I am having an issue with a Lie bracket isomorphism.

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My issue lies with a). I have to show that $\phi$ is a bijective linear map. As a mapping $\Phi: \mathbb{R}^3 \to \Phi(\mathbb{R}^3)$ is certainly surjective. In order to show injectivity I have to take $(a_1,b_1,c_1),(a_2,b_2,c_2) \in \mathbb{R}^3$ and suppose $\Phi(a_1,b_1,c_1)=\Phi(a_2,b_2,c_2)$. This implies

$$ (a_1-a_2)X+(b_1-b_2)Y+(c_1-c_2)Z=0 $$

If $X,Y,Z$ were linearly independent injectivity would follow immediately. So we have to show linear independence. Consider

$$ 0=\lambda_1X+\lambda_2Y+\lambda_3Z =(\lambda_3 y-\lambda_2 z) \frac{\partial}{\partial x} +(\lambda_1 z-\lambda_3 x) \frac{\partial}{\partial y} +(\lambda_2 x-\lambda_1 y) \frac{\partial}{\partial z} $$

which leads to the three equations

$$ \lambda_3 y-\lambda_2 z=0 \\ \lambda_1 z-\lambda_3 x=0 \\ \lambda_2 x-\lambda_1 y=0 $$

and therefore

$$ \lambda_1 (z-y)+\lambda_2 (x-z)+\lambda_3 (y-x)=0 $$

Unfortunately, the equation above also holds if $\lambda_1=\lambda_2=\lambda_3=1$, so my strategy fails. So I am confused about how to show injectivity.


The thing is that there is no equivalence between the three equations you have found out and their sum, just an implication. What you have shown is that $(1,1,1)$ is a potential solution, but you do not have shown that it really is one.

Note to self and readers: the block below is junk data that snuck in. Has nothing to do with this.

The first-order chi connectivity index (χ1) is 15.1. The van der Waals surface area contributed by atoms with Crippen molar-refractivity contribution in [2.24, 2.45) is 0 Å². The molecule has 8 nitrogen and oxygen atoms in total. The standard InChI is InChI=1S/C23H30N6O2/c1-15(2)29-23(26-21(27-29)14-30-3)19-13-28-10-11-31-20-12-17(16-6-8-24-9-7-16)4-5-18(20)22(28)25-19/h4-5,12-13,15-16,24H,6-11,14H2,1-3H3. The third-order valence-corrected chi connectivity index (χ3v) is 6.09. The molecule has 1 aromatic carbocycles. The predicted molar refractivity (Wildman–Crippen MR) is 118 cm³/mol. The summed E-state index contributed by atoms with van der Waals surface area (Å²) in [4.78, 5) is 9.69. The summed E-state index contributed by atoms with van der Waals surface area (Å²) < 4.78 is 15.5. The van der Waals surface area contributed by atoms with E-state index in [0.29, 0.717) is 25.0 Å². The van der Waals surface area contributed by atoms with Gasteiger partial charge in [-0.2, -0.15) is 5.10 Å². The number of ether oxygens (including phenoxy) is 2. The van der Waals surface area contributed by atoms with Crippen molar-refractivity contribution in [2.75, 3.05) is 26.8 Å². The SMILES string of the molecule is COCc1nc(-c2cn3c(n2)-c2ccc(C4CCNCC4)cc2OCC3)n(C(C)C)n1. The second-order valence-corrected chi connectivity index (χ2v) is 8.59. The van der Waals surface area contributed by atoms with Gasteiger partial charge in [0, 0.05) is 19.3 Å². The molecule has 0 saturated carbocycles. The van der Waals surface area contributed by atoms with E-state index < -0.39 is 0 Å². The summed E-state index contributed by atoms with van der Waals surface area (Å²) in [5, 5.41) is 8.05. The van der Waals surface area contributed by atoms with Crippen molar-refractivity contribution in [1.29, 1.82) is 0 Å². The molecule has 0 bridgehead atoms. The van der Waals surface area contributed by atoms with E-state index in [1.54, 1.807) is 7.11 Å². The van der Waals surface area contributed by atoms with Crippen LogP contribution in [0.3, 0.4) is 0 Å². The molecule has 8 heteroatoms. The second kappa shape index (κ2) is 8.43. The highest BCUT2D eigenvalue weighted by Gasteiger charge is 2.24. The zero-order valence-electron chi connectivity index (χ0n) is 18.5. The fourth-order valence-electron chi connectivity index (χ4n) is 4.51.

Clearly, $\Phi$ is linear. Suppose that $\Phi(a,b,c) = 0$: in other words, assume that $$ \forall (x,y,z)\in \Bbb R^3, \quad \begin{cases} cy-bz &= 0\\ az - cx &= 0\\ bx - ay &= 0 \end{cases} $$ Alternatively setting $(x,y,z) = (1,0,0)$, and $(x,y,z) = (0,1,0)$, we find that a solution $(a,b,c)$ has to satisfy $$ \begin{cases} -c &= 0,\\ b &= 0, \end{cases} \text{ and } \begin{cases} c &= 0,\\ -a &= 0\end{cases}. $$ Hence, it is mandatory that $a=b=c=0$. The converse is obviously true since $\Phi$ is linear, and therefore, $\Phi(a,b,c) = 0 \iff (a,b,c) = 0$, and $\Phi$ is injective.


$\Phi$ is linear so it is enough to show that $\ker \Phi=0.$ Now, $aX+bY+cZ=0$ leads to

$\tag 1 cy-bz=az-cx=bx-ay=0.$

If the claim is false, then we should be able to find a non-zero vector $(a,b,c)$ such that $(1)$ is true $\textit{for all}$ values of $(x,y,z).$

Toward a contradiction then, without loss of generality, $a=1.$ Then, $y=bx$ and $z=cx$.

But, choosing $\vec x=(1,1,1)$ implies that $b=c=1$ whereas choosing $\vec x=(1,0,0)$ gives $b=c=0,$ so in fact there is no such vector $(a,b,c).$


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